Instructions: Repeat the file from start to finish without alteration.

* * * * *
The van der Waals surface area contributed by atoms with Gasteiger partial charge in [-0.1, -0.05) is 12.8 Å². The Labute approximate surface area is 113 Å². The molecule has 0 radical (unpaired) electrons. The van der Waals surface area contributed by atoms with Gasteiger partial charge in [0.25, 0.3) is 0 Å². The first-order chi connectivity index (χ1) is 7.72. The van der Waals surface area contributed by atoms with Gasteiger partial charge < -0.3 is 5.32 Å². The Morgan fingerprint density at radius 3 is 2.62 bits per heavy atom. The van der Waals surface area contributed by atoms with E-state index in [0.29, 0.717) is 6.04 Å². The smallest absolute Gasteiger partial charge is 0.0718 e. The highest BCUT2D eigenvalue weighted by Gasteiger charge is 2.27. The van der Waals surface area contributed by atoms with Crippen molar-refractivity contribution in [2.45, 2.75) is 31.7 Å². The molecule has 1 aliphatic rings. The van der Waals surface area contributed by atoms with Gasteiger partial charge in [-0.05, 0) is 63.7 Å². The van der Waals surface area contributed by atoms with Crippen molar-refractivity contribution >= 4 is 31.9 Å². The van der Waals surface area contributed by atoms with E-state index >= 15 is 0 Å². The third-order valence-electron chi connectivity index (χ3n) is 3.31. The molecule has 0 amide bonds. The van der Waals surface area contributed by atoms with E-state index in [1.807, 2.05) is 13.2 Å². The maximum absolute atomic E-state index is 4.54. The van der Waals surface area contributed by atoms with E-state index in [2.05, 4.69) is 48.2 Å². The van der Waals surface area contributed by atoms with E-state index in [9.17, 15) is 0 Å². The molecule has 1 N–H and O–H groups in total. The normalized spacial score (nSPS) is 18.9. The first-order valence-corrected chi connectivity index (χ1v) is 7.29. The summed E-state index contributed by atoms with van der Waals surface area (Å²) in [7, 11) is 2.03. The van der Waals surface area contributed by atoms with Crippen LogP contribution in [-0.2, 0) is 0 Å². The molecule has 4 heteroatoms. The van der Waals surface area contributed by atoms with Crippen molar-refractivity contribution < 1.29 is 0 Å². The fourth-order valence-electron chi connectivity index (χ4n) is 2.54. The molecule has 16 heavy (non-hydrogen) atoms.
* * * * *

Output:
The van der Waals surface area contributed by atoms with Gasteiger partial charge in [-0.1, -0.05) is 12.8 Å². The Labute approximate surface area is 113 Å². The molecule has 0 radical (unpaired) electrons. The van der Waals surface area contributed by atoms with Gasteiger partial charge in [0.25, 0.3) is 0 Å². The first-order chi connectivity index (χ1) is 7.72. The van der Waals surface area contributed by atoms with Gasteiger partial charge < -0.3 is 5.32 Å². The Morgan fingerprint density at radius 3 is 2.62 bits per heavy atom. The van der Waals surface area contributed by atoms with E-state index in [0.29, 0.717) is 6.04 Å². The smallest absolute Gasteiger partial charge is 0.0718 e. The highest BCUT2D eigenvalue weighted by Gasteiger charge is 2.27. The van der Waals surface area contributed by atoms with Crippen molar-refractivity contribution in [2.45, 2.75) is 31.7 Å². The molecule has 1 aliphatic rings. The van der Waals surface area contributed by atoms with Gasteiger partial charge in [-0.05, 0) is 63.7 Å². The van der Waals surface area contributed by atoms with Crippen molar-refractivity contribution >= 4 is 31.9 Å². The van der Waals surface area contributed by atoms with E-state index >= 15 is 0 Å². The third-order valence-electron chi connectivity index (χ3n) is 3.31. The molecule has 0 amide bonds. The van der Waals surface area contributed by atoms with E-state index in [1.807, 2.05) is 13.2 Å². The maximum absolute atomic E-state index is 4.54. The van der Waals surface area contributed by atoms with E-state index in [2.05, 4.69) is 48.2 Å². The van der Waals surface area contributed by atoms with E-state index in [9.17, 15) is 0 Å². The molecule has 1 N–H and O–H groups in total. The normalized spacial score (nSPS) is 18.9. The first-order valence-corrected chi connectivity index (χ1v) is 7.29. The summed E-state index contributed by atoms with van der Waals surface area (Å²) in [7, 11) is 2.03. The van der Waals surface area contributed by atoms with Crippen LogP contribution in [-0.2, 0) is 0 Å². The molecule has 4 heteroatoms. The van der Waals surface area contributed by atoms with Crippen molar-refractivity contribution < 1.29 is 0 Å². The fourth-order valence-electron chi connectivity index (χ4n) is 2.54. The molecule has 16 heavy (non-hydrogen) atoms.